Omaha Beach

A Poem for Memorial Day by Mariette Bermowitz

On a Spring vacation, I took a group of students for a ten day trip to France. For many of them it was the first time abroad and for most it was a vivid confrontation with the unimaginable loss of American lives, when we visited the cemetery in Normandy overlooking the beach where the allies landed in June of 1945.

They had studied some of the salient facts in their history classes. But actually standing on the ground where the battle took place was an overwhelming experience for them. Without any prompting, I saw them separating from each other and begin walking quietly among the thousands of crosses and stars marking the graves of those who had sacrificed their lives to bring an end to fascism. I stopped in front of an unmarked grave, then compelled by a surge of deep sadness I wrote the poem Omaha Beach. The illustration was done by one of my brilliant and talented sixteen year old students.

There are nine thousand three hundred and eighty graves
in that cemetery                                                                           9,380
Above the sea
In Normandy
One thousand five hundred and fifty seven names

1,557

Of bodies not found
They dissolved into the stones
Dispersed like seeds
Feeding the weeds
Etching the sand over there in Normandy
Over there
in Normandy
There are
Five hundred and seven bodies without names

507

Transformed into five hundred and seven stars and crosses
All in place
Stretching into sparkling rows
Flowing toward the sea
Spitting mangled memories against the shore
Where sounds of battle cries rage into echoes
Over there
In Normandy
And sometimes
A star shaped shell transforms itself
Into a hand
Clutching the sand
Where today I stand
Watching the sea sweep in vain the images
From the stones
Where history
Carved its story
And signed the names
On the stars and crosses
Lined up like sentinels
Gazing into eternity
Somewhere above the sea
In Normandy

© Mariette Bermowitz 2012

Omaha Beach – Pencil on paper by Edith Newman (1986)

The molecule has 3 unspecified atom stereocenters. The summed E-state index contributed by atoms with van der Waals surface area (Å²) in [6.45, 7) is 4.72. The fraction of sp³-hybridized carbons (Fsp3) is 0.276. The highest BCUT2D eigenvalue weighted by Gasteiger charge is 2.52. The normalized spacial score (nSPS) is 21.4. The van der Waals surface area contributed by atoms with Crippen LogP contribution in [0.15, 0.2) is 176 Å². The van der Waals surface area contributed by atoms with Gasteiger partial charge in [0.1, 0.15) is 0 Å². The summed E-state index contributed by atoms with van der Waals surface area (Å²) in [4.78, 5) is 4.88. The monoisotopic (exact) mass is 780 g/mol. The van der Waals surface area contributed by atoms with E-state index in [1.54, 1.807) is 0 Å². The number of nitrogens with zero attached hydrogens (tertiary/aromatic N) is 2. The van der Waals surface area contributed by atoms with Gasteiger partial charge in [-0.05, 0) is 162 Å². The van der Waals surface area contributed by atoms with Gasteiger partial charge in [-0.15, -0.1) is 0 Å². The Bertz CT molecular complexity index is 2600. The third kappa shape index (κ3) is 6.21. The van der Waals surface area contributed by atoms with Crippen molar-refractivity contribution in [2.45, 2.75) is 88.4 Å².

My Amber Jewelry

On special occasions

I take out my gypsy jewelry

And behold the memory

Of a turbaned man

In the bazaar of  Mazar-I-Sharif

Where I bought an

Amber necklace

On the eve of Eide-No-Ruz

In that far away land

Called Afghanistan

A place I probably imagined

In a thousand and one dreams

Of the Arabian nights

Then one magical day

I entered into the horizon 

Of minarets bedecked

In turquoise and gold

Melting

Over glistening domes

Glimmering

In the noonday sun

Splitting the light   against a mosque

Splintering cobalt blue against crystals chandeliers….

Saffron daffodils splash their springtime against the walls of that masjed remaining

In my head like a painting of a land where everything I touched burst into feeling

The splendor of a minaret

The ecstasy of a perfect moment

When the wind kept

Whispering ancient secrets

Back into the seed of the land    When I lived in Iran

Out there in Persepolis        The Persians call  Tachte Jamshid

Where a throne is buried       

In the sand and the stones    once long ago  the jewels and gold  of emperors

Whose empires  are now scattered   into the weeds

Out there in the land the color of

My amber jewelry © Mariette Bermowitz 2012

 

Je t’aime Encore

J’ai entendu l’autre nuit

Dans un rêve

Comme des éclats de verre

C’était ton rire

Etalé

Dans les corridors de notre passé

Où gisent les images

De toutes ces années

Où nous nous étions tant aimés

Et je me suis demandé

En m’étant réveillée

Par où aller

Les retrouver

© Mariette Bermowitz 2012

 

———–Composé à Shiraz en 1976 en surveillant les élèves qui passaient leurs examens dans la grande salle de l’Université Pahlavi où j’enseignais. Je rêvais en regardant ces jeunes gens en plein travail. Je revisais mon passé après avoir lu les poèmes de Jacques Prévert qui m’inspiraient …..Je pensais à Alan ….celui que j’aimais quand j’avais vingt ans et avec qui j’ai passé dix ans de ma vie…celui qui est devenu Alan Vega Suicide. Toute une histoire….

 

 

 

 

 

 

 

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One response »

  1. Dear Mariette, I am writing from Quadrille Publishing as we would like to use your picture of turquoise minarets in a forthcoming book. Please could you email me and I will tell you more about the project? Look forward to hearing from you soon. Best wishes,
    Katie

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